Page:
By Jonathan Gault
The hypothesis presented in Matt Fitzgerald‘s recently-released 80/20 Running: Run Stronger and Race Faster By Training Slower is not unique: perform around 80 percent of your training at low intensity and the remaining 20 percent at moderate to high intensity. The specifics — what kind of workouts to run, how “low intensity” is defined — can change, but Fitzgerald’s proposal of an 80/20 training breakdown has been incorporated, knowingly or unknowingly, into many successful training systems around the globe.
What is unique about 80/20 Running is the legwork Fitzgerald, author of training books such as Brain Training for Runners and Racing Weight puts into it. 80/20 training is not a gimmick; it’s the core principle in a carefully-structured training plan that Fitzgerald lays out, chapter by chapter. He writes clearly about not only how to implement that training plan, but also how 80/20 training came to be accepted and, most importantly, why scientifically it works.
Some of the terms, such as “relaxed smooth ease” or “respiratory compensation threshold” may be unfamiliar even to veteran runners, but Fitzgerald explains them in such a way that even a novice can understand their significance. The result is a well-crafted argument with a multitude of evidence behind it that in turn supplies readers with confidence should they choose to adopt an 80/20 training plan, because they know exactly how they are benefiting from it.
Fitzgerald defines low intensity as running done below ventilatory threshold (slow enough to carry on a conversation) and high intensity as running done above the respiratory compensation threshold (the point where hyperventilation, or rapid, deep breathing occurs). Moderate intensity running, as you might guess, occupies the region between low and high intensity running. Fitzgerald argues that, in general, runners don’t run nearly enough at low intensity — what they refer to as easy runs are frequently conducted at moderate intensity. By conducting easy runs at a truly low intensity, he says, runners can reap multiple benefits, most stemming from the fact that 80/20 training allows runners to run more volume than in a 50/50 system.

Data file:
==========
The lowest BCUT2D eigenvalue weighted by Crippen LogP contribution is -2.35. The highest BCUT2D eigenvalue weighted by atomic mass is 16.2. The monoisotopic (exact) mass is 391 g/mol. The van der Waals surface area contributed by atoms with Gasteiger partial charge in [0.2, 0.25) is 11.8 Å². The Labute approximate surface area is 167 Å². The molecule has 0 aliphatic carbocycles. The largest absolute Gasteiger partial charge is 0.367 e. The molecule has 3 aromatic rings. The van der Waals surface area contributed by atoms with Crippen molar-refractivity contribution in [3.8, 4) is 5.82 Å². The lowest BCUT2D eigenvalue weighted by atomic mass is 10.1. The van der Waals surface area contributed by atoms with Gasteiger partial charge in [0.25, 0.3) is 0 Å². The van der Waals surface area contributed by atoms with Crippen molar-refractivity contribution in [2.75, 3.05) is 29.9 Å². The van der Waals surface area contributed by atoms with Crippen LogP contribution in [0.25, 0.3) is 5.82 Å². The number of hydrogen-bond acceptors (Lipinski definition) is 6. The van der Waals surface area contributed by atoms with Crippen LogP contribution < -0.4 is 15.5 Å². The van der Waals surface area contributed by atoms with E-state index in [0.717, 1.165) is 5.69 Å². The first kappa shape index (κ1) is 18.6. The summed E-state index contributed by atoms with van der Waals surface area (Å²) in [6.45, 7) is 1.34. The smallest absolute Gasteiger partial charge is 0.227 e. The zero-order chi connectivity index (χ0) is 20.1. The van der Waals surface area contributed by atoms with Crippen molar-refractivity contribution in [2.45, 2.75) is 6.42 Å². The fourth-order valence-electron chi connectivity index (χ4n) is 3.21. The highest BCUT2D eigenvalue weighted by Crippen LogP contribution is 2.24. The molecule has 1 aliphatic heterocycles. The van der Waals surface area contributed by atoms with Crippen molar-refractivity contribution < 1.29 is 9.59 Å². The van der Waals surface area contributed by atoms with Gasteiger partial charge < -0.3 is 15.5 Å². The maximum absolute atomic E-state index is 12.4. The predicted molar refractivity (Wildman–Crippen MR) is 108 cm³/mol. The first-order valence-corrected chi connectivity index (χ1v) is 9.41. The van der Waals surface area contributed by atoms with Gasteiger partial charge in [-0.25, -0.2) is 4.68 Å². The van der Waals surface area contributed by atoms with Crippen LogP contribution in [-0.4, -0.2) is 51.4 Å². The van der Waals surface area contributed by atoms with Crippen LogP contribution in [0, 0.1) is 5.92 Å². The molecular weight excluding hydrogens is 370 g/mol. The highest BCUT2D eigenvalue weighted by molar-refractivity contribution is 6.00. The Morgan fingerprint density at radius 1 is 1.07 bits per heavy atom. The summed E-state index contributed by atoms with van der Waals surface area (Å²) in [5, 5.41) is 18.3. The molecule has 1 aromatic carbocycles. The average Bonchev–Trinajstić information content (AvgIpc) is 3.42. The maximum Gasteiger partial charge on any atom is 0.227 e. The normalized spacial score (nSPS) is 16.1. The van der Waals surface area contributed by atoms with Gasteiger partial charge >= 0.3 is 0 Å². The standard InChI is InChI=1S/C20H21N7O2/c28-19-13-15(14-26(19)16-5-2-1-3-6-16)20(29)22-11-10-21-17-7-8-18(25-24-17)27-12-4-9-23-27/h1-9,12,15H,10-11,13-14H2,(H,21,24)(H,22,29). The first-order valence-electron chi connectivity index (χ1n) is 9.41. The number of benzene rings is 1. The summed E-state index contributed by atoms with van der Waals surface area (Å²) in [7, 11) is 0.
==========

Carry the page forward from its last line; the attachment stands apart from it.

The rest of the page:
First, and most obviously, more volume improves aerobic capacity, which results in gains in sustainability of speed (the ability to maintain the same pace for longer distances). However, Fitzgerald takes issue with the idea that there is no limit to how much a runner can increase their aerobic capacity. For veteran runners — he cites Paula Radcliffe as an example — Fitzgerald argues that “long-term improvements in fatigue resistance come largely from a source other than increased aerobic capacity.” Fitzgerald explains that Radcliffe’s VO2 max peaked at age 17, when she ran 9:23 for 3,000 meters, but her performance peaked at age 29, when she ran a world-record of 2:15:25 for the marathon. His point is that Radcliffe improved through other means than aerobic development.
Fitzgerald posits that Radcliffe’s improvements were achieved largely through mental gains and better running economy, both of which were the result of high mileage. The latter might come as a surprise, given her famously herky-jerky running motion, but Fitzgerald argues that form is overrated and that it is more important to run with minimal mental effort.
I won’t go into the science — if you want all the details, buy the book — but those gains in mental fitness and running economy are both the product of the high-mileage training system Fitzgerald says Radcliffe employed. As Fitzgerald writes, “Low-intensity, high-volume training teaches the mind to accept that it might as well make peace with its suffering because it won’t end soon.”
Indeed, one of the proposed titles for the book was High Mileage Manifesto, and high mileage is at the center of most of the improvements 80/20 training produces. Ostensibly, Fitzgerald may be arguing for 80/20 training, but in reality 80/20 training is just a means to an end, and the end is high mileage. Because so much of the running is done at low intensity in Fitzgerald’s system, that allows runners to run higher volume without breaking down. That increased volume is responsible for almost all of the gains produced by an 80/20 system.